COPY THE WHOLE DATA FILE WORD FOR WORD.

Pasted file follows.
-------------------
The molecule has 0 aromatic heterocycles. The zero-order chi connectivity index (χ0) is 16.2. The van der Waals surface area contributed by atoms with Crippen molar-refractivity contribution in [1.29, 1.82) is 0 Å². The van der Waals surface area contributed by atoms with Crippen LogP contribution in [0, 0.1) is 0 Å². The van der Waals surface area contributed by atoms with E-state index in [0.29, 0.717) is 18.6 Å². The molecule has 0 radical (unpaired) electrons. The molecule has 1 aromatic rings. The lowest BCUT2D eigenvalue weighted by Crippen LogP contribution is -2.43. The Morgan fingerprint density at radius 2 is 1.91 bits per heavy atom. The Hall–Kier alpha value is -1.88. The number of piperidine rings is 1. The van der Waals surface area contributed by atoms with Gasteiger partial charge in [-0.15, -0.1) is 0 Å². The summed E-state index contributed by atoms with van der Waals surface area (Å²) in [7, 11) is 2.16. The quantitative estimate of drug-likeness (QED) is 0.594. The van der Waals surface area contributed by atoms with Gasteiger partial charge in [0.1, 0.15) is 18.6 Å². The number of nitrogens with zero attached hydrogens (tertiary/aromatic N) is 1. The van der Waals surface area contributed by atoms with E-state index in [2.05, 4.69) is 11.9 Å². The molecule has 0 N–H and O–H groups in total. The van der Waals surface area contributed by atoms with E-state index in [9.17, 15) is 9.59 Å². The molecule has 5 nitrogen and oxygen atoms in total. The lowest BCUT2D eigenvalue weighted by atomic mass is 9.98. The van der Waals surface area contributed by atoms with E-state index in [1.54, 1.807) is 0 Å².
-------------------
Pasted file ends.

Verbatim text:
The molecule has 0 aromatic heterocycles. The zero-order chi connectivity index (χ0) is 16.2. The van der Waals surface area contributed by atoms with Crippen molar-refractivity contribution in [1.29, 1.82) is 0 Å². The van der Waals surface area contributed by atoms with Crippen LogP contribution in [0, 0.1) is 0 Å². The van der Waals surface area contributed by atoms with E-state index in [0.29, 0.717) is 18.6 Å². The molecule has 0 radical (unpaired) electrons. The molecule has 1 aromatic rings. The lowest BCUT2D eigenvalue weighted by Crippen LogP contribution is -2.43. The Morgan fingerprint density at radius 2 is 1.91 bits per heavy atom. The Hall–Kier alpha value is -1.88. The number of piperidine rings is 1. The van der Waals surface area contributed by atoms with Gasteiger partial charge in [-0.15, -0.1) is 0 Å². The summed E-state index contributed by atoms with van der Waals surface area (Å²) in [7, 11) is 2.16. The quantitative estimate of drug-likeness (QED) is 0.594. The van der Waals surface area contributed by atoms with Gasteiger partial charge in [0.1, 0.15) is 18.6 Å². The number of nitrogens with zero attached hydrogens (tertiary/aromatic N) is 1. The van der Waals surface area contributed by atoms with E-state index in [2.05, 4.69) is 11.9 Å². The molecule has 0 N–H and O–H groups in total. The van der Waals surface area contributed by atoms with E-state index in [9.17, 15) is 9.59 Å². The molecule has 5 nitrogen and oxygen atoms in total. The lowest BCUT2D eigenvalue weighted by atomic mass is 9.98. The van der Waals surface area contributed by atoms with E-state index in [1.54, 1.807) is 0 Å².